Mintyy Sat 22-Mar-14 19:06:47

We sold our N reg Ford Escort in 2005 to move up to our current car. I sold it for £600 iirc and I still see it around locally, 9 years later. Dear old Norman, loved that car.

RandallFloyd Sat 22-Mar-14 19:09:04

There is that to consider but to me it would be a gamble worth taking, especially if it's short term.

Just make sure that it's had a cam belt change if it's done anything over 60,000 and get a good look underneath it to check for rust but if you're DH is handy with engines he'll know all that and more.

Tbh a used car is a used car, they're always an unknown entity. If you'd only have £4,000 to spend anyway then there's no guarantee that wouldn't turn into a money pit either as you'd still be looking at something a good few years old.

Unless you can afford something with a decent warranty it's just luck unfortunately.

LaurieFairyCake Sat 22-Mar-14 19:18:24

Buy the cheapest brand new car on finance at a garage.

We did this when we had no money 4 years ago, our elderly cars both died the same week.

It took the stress off entirely - we'd been running dying cars for over a year with all the stress that goes with them breaking down on the way to important meetings and work. They were extremely uneconomical to repair - the last month we had them it was 800 quid in repairs

Nothing has gone wrong (obviously) with them in the 4 years.

Viviennemary Sun 23-Mar-14 10:33:41

If you think that there is a good chance circumstances will change and you can pay the money back to your family in a reasonable amount of time then I would accept the offer. But if it's just going to give you sleepness nights overmore debt then go for a cheaper car. I certainly wouldn't go down the finance for a brand new car route.

RandallFloyd Sun 23-Mar-14 10:38:05

Definitely a viable option Laurie, but I think your idea of 'no money' and mine must be very different!

LadyLapsang Sun 23-Mar-14 12:44:39

I would take the offer of the 4K as long as you are upfront with them about your other debt and ability to repay; & you have not borrowed & failed to repay them in the past.

LaurieFairyCake Sun 23-Mar-14 12:55:09

grin - no money as in no savings to buy second hand, no access to loans as were already maxed out on house loans but still had good monthly income to cover HP.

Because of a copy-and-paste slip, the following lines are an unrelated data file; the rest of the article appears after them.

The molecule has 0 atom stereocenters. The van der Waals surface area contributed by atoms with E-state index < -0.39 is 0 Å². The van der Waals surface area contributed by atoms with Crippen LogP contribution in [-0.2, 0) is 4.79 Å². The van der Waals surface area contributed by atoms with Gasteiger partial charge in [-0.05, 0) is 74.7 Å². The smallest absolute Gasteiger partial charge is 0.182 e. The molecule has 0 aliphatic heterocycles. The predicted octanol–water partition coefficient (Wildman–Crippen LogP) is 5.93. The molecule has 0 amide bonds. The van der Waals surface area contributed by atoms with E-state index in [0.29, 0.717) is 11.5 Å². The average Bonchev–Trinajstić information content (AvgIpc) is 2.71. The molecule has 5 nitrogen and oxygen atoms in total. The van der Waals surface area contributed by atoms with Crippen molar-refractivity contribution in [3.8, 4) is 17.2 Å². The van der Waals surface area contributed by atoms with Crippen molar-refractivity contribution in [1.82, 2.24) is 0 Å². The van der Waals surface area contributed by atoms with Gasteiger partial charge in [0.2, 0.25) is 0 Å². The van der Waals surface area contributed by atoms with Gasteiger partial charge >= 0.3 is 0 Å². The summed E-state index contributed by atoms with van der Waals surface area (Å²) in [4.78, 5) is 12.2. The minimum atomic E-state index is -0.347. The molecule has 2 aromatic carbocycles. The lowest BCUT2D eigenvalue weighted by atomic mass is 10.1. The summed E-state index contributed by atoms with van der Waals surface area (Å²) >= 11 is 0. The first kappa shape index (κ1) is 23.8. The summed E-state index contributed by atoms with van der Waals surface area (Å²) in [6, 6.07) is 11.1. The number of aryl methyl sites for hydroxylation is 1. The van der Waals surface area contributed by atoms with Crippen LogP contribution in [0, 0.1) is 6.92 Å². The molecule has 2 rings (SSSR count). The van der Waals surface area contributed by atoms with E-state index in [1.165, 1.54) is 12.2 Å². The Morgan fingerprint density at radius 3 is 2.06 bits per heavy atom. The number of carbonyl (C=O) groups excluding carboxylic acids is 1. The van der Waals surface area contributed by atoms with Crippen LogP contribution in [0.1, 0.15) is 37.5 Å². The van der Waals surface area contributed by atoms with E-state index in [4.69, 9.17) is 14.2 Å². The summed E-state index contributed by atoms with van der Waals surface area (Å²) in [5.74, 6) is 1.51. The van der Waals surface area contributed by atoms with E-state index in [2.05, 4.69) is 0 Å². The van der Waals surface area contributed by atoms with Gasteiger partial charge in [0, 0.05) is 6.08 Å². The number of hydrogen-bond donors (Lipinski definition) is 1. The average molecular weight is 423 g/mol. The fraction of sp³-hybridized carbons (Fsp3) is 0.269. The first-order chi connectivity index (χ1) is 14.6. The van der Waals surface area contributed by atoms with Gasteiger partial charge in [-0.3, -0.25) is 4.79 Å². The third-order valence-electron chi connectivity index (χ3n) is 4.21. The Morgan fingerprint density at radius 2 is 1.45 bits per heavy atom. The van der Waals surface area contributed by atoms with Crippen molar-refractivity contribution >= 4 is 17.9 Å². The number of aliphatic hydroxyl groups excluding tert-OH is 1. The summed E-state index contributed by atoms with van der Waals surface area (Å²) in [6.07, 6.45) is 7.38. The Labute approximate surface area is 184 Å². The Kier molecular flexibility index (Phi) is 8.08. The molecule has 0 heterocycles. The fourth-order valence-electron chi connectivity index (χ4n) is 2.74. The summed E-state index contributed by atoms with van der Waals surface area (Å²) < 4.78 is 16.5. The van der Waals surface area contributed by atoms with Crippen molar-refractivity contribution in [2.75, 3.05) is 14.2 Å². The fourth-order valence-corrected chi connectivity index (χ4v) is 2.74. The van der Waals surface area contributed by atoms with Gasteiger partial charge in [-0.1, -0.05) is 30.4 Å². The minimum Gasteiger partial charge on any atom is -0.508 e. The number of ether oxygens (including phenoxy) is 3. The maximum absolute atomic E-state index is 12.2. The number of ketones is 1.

A different type of no money and I really mean no access to money

calamityjane1 Sun 23-Mar-14 15:02:35

Laurie I'd consider that but I don't think we could do the down payment with the monthly repayments on top. It's definitely something we'll look at when/if I get another work contract. My industry is pretty unpredictable at the moment and there's no guarantee. I get MA for 9 months but don't want to commit to monthly repayments on the back of that. Also, we need to use that extra income to pay off visa and overdraft.

Saw the £900 car today and it was too shit even by our standards! In-laws have now said "what is more irresponsible, a 'small' (?!) secured loan or driving the children around in an old knackered car."

Bloody hell. I still don't want to take the money but now if we have a crash and everyone dies it will be my fault. FFS. I know they are being incredibly generous, though.

RandallFloyd Sun 23-Mar-14 17:13:06

It's ok Laurie, I get what you mean grin

My car isn't little or 'knackered' Calamity, it might be 13yo but it's an Astra so plenty big enough and a lot more solid than some of the newer small/basic car.

I've had it over 2 years now and it passed both MOTs with flying colours, not even an advisory. I've got this year's tomorrow, I'll let you know how it goes (but only of you promise to cross all your fingers and toes for me!).